At age 16, I decided to enroll in the dual enrollment program at Deltona High School. This allowed me to take college courses at the same time of taking high school courses. I worked very hard (including a fulltime schedule over summer), because I was determined to be better than anyone ever thought I could be and to break the mold of what it was to be a “foster” or “troubled” child. I wanted to erase the labels. And after 2 years of a fulltime college schedule, high school, and part-time job, I graduated with my Associates Degree, 1 week before my high school graduation. I was so proud of myself. It felt good to be feel proud, especially for a child who once felt worthless.

I want to thank the house parents for believing in me, giving me encouragement, and even for driving me. I know it may seem so simple, but I am so thankful. I had to go to high school, then be driven to college, and then work, sometimes all in one day. And that was for just one kid. So thank you houseparent’s for all that you do. Your kindness and unmatched hearts do not go unacknowledged, for one minute. With you, The Home would not exist.

It’s not always easy to see this, at first. But I promise if you just have faith and an open mind, you too can come to realize this…. Life is what you make of it. No one can hold you back, but you. Every day isn’t always pretty but if you can only use the hurts of the past as encouragement to better your lives, then we will continue to break the mold of a “foster” or “Children’s Home” child. And to realize that The Home is here for us to succeed in life.

There is so much for this place to offer, don’t be too proud to use all there is to better yourself.

Also, when you become an adult, the world isn’t always pretty either, but that’s why it is so important to prepare yourself mentally, emotionally, and psychologically. Again, don’t be scared of therapy, while you are here. It can literally change your life for the better, forever.

Make yourself proud here and take the great things with you to adulthood. Use it to continue to break the mold and to just live a life full of purpose. Never forget your dreams are valid.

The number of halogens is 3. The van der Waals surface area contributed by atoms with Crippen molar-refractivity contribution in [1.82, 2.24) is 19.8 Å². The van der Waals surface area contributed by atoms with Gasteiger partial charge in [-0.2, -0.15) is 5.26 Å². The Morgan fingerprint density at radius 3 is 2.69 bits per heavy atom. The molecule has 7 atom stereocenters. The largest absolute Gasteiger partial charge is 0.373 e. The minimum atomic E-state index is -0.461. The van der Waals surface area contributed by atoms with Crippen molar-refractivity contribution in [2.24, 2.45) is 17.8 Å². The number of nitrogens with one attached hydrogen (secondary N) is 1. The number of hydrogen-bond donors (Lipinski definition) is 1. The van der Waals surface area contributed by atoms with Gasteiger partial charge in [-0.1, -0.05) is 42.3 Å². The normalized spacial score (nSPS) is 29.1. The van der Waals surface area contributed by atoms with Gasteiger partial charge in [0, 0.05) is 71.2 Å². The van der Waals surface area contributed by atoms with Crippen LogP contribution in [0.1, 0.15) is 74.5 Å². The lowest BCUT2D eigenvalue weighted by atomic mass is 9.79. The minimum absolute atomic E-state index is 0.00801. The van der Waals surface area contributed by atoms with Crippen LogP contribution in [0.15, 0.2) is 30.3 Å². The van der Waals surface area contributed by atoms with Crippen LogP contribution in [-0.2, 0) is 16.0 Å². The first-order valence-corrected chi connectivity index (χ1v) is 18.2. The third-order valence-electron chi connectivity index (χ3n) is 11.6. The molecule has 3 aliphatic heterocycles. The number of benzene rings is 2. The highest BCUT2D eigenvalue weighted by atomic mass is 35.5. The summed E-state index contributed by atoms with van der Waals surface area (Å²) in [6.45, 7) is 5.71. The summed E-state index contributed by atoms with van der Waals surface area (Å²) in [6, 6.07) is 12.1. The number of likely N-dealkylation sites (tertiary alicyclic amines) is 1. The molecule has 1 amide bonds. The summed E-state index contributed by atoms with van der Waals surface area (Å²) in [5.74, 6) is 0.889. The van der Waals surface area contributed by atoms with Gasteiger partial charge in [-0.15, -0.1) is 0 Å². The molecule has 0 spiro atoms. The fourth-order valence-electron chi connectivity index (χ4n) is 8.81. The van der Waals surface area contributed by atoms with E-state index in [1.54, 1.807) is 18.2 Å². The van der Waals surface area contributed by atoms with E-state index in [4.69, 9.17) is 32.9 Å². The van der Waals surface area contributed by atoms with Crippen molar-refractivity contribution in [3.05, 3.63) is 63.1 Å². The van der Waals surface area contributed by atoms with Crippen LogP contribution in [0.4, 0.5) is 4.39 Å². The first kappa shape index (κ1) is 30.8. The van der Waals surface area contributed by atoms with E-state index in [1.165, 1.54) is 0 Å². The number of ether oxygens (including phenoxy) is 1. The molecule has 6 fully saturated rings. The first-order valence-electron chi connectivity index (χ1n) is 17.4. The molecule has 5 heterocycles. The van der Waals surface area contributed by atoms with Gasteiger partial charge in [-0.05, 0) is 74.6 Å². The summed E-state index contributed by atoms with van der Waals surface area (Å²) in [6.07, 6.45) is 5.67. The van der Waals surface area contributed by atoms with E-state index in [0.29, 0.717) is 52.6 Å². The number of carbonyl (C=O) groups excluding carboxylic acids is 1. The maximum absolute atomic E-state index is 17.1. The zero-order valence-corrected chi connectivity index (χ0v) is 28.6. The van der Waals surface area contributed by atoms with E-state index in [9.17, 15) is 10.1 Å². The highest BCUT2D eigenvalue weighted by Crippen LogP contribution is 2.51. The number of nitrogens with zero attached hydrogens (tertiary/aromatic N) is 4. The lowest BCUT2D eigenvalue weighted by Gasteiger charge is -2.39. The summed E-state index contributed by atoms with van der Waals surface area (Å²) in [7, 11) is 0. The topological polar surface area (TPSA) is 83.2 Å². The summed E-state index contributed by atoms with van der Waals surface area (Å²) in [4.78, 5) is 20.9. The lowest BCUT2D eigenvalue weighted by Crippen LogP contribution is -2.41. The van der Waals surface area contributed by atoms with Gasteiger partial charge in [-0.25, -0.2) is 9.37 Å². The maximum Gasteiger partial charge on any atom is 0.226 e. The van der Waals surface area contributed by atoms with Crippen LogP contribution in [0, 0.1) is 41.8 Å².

At this time, I would like to thank a few people who made a great impact on my life, during my time here… Ms. Betty, Ms. Shavon, Ms. Rose, Ms. Sandy, Ms. Marie, Pastor Denny, Ms. Debra, Mr. Mike and Ms. Maritza, Mr. Shane, Mr. Jose and Ms. Romanita, Ms. Kitty, Ms. Christina and Mr. John, Mr. John Mark, Ms. Debra Suto-Henry, Dr. Henry, Ms. Karen, and many more that time restraints will not allow me to name.

I would like to acknowledge my family, here today. Although, I spent ages 10 thru 17 here at FUMCH, my sisters Connie and Missy were always there for me. They didn’t have a place like FUMCH when they were young to deal with similar things and yet they still had a heart big enough to love, care, and treat me, there little brother, better than any brother could ever be loved. They drove hours every weekend to pick me up and visit me and that is something that I will be forever grateful for. They are my inspiration, for life.

I also want to acknowledge my brother Albert, who couldn’t make it today, but who also spent time at FUMCH with me. He is the best brother I could ask for and I am thankful God placed him in my life during my time here to have a sibling and life-long friend.

My mother is here today and I would like to thank her for being here and say I am proud she has chosen to recover her life from drugs and alcohol and to change her life around.

I want to thank my partner, of 3 years, Michael, who is also here, for being my confidant and best friend. You have also helped me realize that I am worth much more than the things I experienced as a child and I am thankful every day that God placed someone so kind-hearted in my life.

I am extremely thankful to share this moment with my FUMCH family and my birth family.

Thank you to the donors who help in keeping FUMCH open. You don’t truly realize how far a donation goes in changing a child’s life, I hope my story helped illustrate the true impact.

Lastly, thank you to the Children here today. There was not a moment in preparing for this speech that I wasn’t thinking about each and every one of you. I have sat where you are. And I can relate to the things you are going through. Please remember to never let the bad of yesterday to define tomorrow. Never feel like you can’t be what you want to be. Be better. Because you can be. And you are.

Thank you